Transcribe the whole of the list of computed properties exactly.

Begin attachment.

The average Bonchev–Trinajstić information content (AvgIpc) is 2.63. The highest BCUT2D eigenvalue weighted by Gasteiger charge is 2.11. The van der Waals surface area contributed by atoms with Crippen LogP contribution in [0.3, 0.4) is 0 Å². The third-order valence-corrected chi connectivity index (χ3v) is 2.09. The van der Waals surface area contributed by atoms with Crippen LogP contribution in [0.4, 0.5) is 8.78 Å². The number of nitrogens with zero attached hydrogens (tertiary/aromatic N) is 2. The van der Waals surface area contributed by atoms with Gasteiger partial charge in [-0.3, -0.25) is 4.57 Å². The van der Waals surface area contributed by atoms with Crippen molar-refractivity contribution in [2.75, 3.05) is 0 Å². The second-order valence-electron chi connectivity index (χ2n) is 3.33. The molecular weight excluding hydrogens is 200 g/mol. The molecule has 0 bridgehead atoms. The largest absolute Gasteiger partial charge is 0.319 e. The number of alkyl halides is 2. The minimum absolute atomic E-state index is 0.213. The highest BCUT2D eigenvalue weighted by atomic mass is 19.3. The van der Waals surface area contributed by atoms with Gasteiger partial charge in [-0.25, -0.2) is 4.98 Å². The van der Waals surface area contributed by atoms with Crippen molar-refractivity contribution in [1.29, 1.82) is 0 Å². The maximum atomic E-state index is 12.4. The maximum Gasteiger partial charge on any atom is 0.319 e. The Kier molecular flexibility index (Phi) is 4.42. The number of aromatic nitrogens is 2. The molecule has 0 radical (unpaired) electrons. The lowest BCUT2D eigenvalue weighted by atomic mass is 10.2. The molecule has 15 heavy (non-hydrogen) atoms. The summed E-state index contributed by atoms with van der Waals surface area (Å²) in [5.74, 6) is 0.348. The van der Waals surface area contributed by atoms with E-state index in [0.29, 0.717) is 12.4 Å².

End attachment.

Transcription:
The average Bonchev–Trinajstić information content (AvgIpc) is 2.63. The highest BCUT2D eigenvalue weighted by Gasteiger charge is 2.11. The van der Waals surface area contributed by atoms with Crippen LogP contribution in [0.3, 0.4) is 0 Å². The third-order valence-corrected chi connectivity index (χ3v) is 2.09. The van der Waals surface area contributed by atoms with Crippen LogP contribution in [0.4, 0.5) is 8.78 Å². The number of nitrogens with zero attached hydrogens (tertiary/aromatic N) is 2. The van der Waals surface area contributed by atoms with Gasteiger partial charge in [-0.3, -0.25) is 4.57 Å². The van der Waals surface area contributed by atoms with Crippen molar-refractivity contribution in [2.75, 3.05) is 0 Å². The second-order valence-electron chi connectivity index (χ2n) is 3.33. The molecular weight excluding hydrogens is 200 g/mol. The molecule has 0 bridgehead atoms. The largest absolute Gasteiger partial charge is 0.319 e. The number of alkyl halides is 2. The minimum absolute atomic E-state index is 0.213. The highest BCUT2D eigenvalue weighted by atomic mass is 19.3. The van der Waals surface area contributed by atoms with Gasteiger partial charge in [-0.25, -0.2) is 4.98 Å². The van der Waals surface area contributed by atoms with Crippen molar-refractivity contribution in [1.29, 1.82) is 0 Å². The maximum atomic E-state index is 12.4. The maximum Gasteiger partial charge on any atom is 0.319 e. The Kier molecular flexibility index (Phi) is 4.42. The number of aromatic nitrogens is 2. The molecule has 0 radical (unpaired) electrons. The lowest BCUT2D eigenvalue weighted by atomic mass is 10.2. The molecule has 15 heavy (non-hydrogen) atoms. The summed E-state index contributed by atoms with van der Waals surface area (Å²) in [5.74, 6) is 0.348. The van der Waals surface area contributed by atoms with E-state index in [0.29, 0.717) is 12.4 Å².